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Adapting to the Digital World: Addressing Electronic Waste and Sustainability

In today's rapidly changing digital world, a pressing question arises: Have we adapted quickly enough to keep pace with the relentless march of technology? While electronic devices have undeniably transformed our lives for the better, they have also given rise to a critical issue: e-waste.
"Electronics have become the fastest-growing waste globally." It's time to reconsider our approach to purchasing, using, and disposing of these devices.

Despite their value and repairability, many of these devices are discarded with inadequate waste management or are held onto for too long, eventually becoming dysfunctional. The problem lies not in the technology itself but in our approach to it. The key is to find individuals and organizations that see these challenges and are committed to finding innovative solutions.
Recently, I and researchers from Thailand's National Metal and Materials Technology Center (MTEC), had the opportunity to visit Inrego's factory, a Swedish IT circular company that aims to establish a global cycle for reusable IT products. Sebastian Holmström, Sustainability Manager at Inrego, guided us through the world of circular economy and shared some invaluable insights. #FeelGoodTech
Sebastian Holmström, Sustainability Manager of Inrego
Sebastian Holmström, Sustainability Manager of Inrego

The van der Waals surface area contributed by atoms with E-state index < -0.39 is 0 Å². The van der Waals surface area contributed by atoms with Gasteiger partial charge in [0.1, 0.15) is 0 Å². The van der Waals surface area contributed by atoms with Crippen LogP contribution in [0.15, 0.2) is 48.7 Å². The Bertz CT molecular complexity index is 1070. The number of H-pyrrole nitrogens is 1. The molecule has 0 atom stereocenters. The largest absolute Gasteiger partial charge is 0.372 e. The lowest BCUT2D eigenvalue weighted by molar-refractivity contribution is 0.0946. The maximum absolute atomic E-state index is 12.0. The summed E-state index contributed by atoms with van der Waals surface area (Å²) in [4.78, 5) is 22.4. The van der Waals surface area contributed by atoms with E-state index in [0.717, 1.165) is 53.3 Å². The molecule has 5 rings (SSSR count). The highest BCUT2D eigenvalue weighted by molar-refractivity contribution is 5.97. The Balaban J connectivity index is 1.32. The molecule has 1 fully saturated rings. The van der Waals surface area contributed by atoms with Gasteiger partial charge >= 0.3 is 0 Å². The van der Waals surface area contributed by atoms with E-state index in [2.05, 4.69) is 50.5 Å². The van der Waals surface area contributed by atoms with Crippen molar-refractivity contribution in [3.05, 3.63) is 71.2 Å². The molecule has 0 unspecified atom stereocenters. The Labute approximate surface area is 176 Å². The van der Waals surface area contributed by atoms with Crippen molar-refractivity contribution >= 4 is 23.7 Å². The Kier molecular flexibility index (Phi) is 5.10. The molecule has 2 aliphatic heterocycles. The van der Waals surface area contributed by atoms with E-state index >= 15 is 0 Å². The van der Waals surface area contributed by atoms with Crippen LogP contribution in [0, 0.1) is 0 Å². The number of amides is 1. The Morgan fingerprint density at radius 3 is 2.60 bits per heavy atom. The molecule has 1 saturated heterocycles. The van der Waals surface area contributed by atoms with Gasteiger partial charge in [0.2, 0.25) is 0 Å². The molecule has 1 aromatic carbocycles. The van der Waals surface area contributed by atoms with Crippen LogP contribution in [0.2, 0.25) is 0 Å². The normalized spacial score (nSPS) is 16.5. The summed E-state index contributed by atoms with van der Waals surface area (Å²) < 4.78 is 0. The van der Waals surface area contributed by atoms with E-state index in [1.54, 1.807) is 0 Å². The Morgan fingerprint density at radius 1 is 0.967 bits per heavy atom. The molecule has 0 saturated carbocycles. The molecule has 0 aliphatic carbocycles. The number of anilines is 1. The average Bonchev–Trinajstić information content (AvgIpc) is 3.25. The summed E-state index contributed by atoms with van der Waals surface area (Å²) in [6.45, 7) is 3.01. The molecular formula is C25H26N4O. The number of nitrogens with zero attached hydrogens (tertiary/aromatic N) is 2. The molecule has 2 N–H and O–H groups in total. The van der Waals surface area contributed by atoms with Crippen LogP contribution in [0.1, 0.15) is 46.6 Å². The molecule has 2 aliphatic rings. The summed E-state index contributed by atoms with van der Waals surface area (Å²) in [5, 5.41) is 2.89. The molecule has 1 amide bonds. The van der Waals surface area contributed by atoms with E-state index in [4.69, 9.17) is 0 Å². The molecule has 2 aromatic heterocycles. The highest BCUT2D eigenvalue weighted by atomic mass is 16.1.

One of the most eye-opening statistics he presented was the breakdown of emissions related to electronic devices: 79.8% of emissions occur during production. 13.2% are generated during usage. 6.8% come from transportation. 0.2% occur at the end of life. This data underscores the importance of prolonging the lifespan of existing devices rather than constantly producing new ones. It is a clear call to action for manufacturers and consumers alike to shift their focus towards sustainable practices. Additionally, it's not just the environmental impact; the social aspect has also been affected by the industry. A prime sad example is the use of child labor in cobalt mining for big tech in Congo. Therefore, Inrego aims to create change with 3 innovative processes:
IN-RE-GO core principles.
IN-RE-GO core principles.

⭐️In: "Buy in" This phase involves acquiring electronic products from organizations or international markets. It's about sourcing IT equipment that can be given a second life. ⭐️Re: "Recondition." It includes data erasure, testing, repairs, registration in a barcode system, and reporting back to customers. This step ensures that devices are in optimal condition for reuse. ⭐️Go: Ready to "Go." Inrego finally circulates these refurbished IT products back into the market, selling them where they are needed, both regionally and globally. For example in schools. This not only reduces e-waste but also promotes the responsible use of technology. While the solutions offered by Inrego are commendable, one of the most significant challenges in the global transition to a circular economy for electronics is behavioral change. Changing the way we think about electronic devices, from disposable commodities to valuable resources, is a fundamental shift that requires collective effort. Reflecting on the situation in Thailand, it is evident that e-waste management remains a critical issue. In 2021, Thailand generated a staggering 435,187 tons of e-waste, accounting for 65% of the total hazardous waste. Shockingly, only 20% of this e-waste was appropriately disposed of, while the remaining 80% found its way into landfills, was mixed with non-recyclable waste, or ended up in secondhand stores.